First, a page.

In the post-scarcity, retail-space-at-a-premium economy that we seem to be hurtling towards, it is increasingly unlikely that buying decisions will be made amid cavernous, row-upon-row depots, jam-packed with products one on top of each other. No one debates this. Rather, the debate is what will come next.
Artificial intelligence (AI) plays a huge role in this metamorphosis. The patents outline a fulfillment process that relies almost entirely on robots, coming as they do with far lower overhead costs than human labor. That move to AI is one that all retail channels will have to grapple with in the near future, much like manufacturing and other industrial sectors already have. We have all seen the estimates that suggest 73 million jobs could be eliminated by automation by 2030. Much of retail work has traditionally been unskilled labor, the kind ripe for such automation. Since the internet has taken over many aspects of our lives, the perception of time has changed. You click a button on your computer. If it does not respond almost immediately, you may be tempted to press it again, and again, and again. Expectations of a rapid response get shorter and shorter.
In the health products e-commerce race, the fastest and most agile win. These days e-commerce fulfillment seems more like a race than a retail endeavor. In 2019 and beyond, the companies that make it to the finish line first will be the ones that are best able to keep pace with the ever-churning customer demand machine. It’s customers who are leading the charge on e-commerce fulfillment. Nowhere is that more true than when it comes to health products. Customers want what they want when they want it. It’s a phenomenon that’s forcing health product sellers to not only work smarter but also put money into parts of the business that may have been neglected.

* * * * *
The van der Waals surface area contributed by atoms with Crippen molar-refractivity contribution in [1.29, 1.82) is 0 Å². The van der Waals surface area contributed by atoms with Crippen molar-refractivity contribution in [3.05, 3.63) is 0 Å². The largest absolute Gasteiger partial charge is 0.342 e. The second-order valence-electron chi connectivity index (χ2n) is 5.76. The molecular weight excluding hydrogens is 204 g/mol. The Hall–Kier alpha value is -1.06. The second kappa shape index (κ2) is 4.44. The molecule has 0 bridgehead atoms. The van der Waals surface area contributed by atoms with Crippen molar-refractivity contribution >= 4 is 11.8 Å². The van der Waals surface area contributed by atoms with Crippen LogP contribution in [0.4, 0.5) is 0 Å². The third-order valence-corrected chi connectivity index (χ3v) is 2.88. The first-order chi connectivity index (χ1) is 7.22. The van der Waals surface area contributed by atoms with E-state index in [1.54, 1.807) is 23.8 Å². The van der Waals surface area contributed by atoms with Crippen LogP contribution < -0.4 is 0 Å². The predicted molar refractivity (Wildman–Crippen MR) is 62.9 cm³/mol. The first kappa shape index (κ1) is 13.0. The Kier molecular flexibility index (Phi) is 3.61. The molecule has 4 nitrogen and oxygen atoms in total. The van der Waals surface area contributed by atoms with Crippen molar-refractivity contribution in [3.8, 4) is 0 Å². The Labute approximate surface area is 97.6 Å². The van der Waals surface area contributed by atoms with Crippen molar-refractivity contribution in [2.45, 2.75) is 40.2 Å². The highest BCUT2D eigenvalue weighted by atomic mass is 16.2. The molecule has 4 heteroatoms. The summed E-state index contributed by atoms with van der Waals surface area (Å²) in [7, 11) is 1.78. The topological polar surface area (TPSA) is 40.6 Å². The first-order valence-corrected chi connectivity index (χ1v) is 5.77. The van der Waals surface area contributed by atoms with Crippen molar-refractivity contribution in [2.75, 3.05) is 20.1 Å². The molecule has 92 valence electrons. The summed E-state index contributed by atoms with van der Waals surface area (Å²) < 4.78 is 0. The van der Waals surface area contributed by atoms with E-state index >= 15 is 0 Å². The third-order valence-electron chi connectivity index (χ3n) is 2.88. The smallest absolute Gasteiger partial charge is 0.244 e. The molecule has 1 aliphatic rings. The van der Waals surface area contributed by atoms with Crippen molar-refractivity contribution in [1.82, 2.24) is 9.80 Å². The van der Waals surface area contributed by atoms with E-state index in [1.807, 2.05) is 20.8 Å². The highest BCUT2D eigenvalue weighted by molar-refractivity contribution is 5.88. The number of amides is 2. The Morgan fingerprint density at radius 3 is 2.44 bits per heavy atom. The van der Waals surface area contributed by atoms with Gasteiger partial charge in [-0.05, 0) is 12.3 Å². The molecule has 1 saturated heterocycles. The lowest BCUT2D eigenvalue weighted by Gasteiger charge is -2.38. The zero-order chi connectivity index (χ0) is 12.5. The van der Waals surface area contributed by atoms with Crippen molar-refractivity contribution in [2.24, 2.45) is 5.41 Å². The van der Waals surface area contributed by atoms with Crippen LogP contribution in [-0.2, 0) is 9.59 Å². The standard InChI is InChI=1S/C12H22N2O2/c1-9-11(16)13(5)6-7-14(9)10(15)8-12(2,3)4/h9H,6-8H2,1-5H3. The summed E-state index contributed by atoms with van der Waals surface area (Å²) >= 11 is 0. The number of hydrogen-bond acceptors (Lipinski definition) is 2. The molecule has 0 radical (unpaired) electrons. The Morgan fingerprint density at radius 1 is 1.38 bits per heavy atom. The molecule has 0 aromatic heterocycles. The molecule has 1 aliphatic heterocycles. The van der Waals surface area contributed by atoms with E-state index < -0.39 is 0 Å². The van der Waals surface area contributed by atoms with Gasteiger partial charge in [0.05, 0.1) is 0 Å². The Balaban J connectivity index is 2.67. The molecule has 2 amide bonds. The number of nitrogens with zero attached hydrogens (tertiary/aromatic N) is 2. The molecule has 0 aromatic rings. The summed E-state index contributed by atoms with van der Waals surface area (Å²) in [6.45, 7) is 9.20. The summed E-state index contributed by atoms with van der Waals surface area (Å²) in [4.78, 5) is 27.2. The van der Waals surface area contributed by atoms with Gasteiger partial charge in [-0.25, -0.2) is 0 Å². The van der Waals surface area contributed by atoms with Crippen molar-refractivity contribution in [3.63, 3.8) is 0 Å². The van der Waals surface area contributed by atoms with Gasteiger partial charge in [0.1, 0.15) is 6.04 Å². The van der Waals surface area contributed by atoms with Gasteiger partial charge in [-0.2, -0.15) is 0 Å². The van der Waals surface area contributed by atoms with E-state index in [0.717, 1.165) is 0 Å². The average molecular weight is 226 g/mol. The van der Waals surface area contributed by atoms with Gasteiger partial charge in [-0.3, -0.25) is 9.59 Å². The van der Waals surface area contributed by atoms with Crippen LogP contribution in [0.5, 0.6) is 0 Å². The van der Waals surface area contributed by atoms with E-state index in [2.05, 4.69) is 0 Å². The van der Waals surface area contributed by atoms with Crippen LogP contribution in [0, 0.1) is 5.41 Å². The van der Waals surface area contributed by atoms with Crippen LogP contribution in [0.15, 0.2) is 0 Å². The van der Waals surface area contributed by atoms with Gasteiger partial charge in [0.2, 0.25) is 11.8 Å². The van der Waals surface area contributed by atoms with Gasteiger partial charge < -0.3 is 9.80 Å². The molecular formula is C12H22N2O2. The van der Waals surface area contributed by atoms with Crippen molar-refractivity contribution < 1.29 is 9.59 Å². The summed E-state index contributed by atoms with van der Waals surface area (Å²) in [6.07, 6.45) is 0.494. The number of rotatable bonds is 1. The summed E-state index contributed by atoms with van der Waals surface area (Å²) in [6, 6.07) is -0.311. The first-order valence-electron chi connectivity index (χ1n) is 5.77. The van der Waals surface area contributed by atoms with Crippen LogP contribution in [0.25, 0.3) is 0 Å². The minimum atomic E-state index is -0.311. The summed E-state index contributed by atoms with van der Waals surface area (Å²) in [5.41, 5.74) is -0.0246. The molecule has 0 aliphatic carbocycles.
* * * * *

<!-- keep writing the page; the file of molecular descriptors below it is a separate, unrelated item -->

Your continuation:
More companies are starting to invest in relationships with established logistics ecosystems in order to speed up delivery of online purchases. Most health product sellers want a way to improve the overall efficiency of their operation. They recognize that all the channels they possess to get products to customers must be fine-tuned and simplified.
While many sellers are working to speed up deliveries, they recognize it’s also important to provide their customers with a consistent brand experience within those deliveries. A survey commissioned by a leading fulfillment company showed that two thirds of Americans (66 percent) believe the packaging of their shipment shows them how much the retailer cares about them and their order. Just under half (48 percent) think the packaging reflects the value of the shipment. It’s not only how fast they get it but how it looks when they get it.
In 2019 and beyond, sellers that deliver in-store experiences, at customers’ doors at the speed these customers demand, will have the best chance of winning the e-commerce race. We have been promised a lot from our future. It’s nice to see some signs on the horizon that new innovations are being explored.
Benjamin Patipa is vice president of healthcare strategy for MonarchFx.
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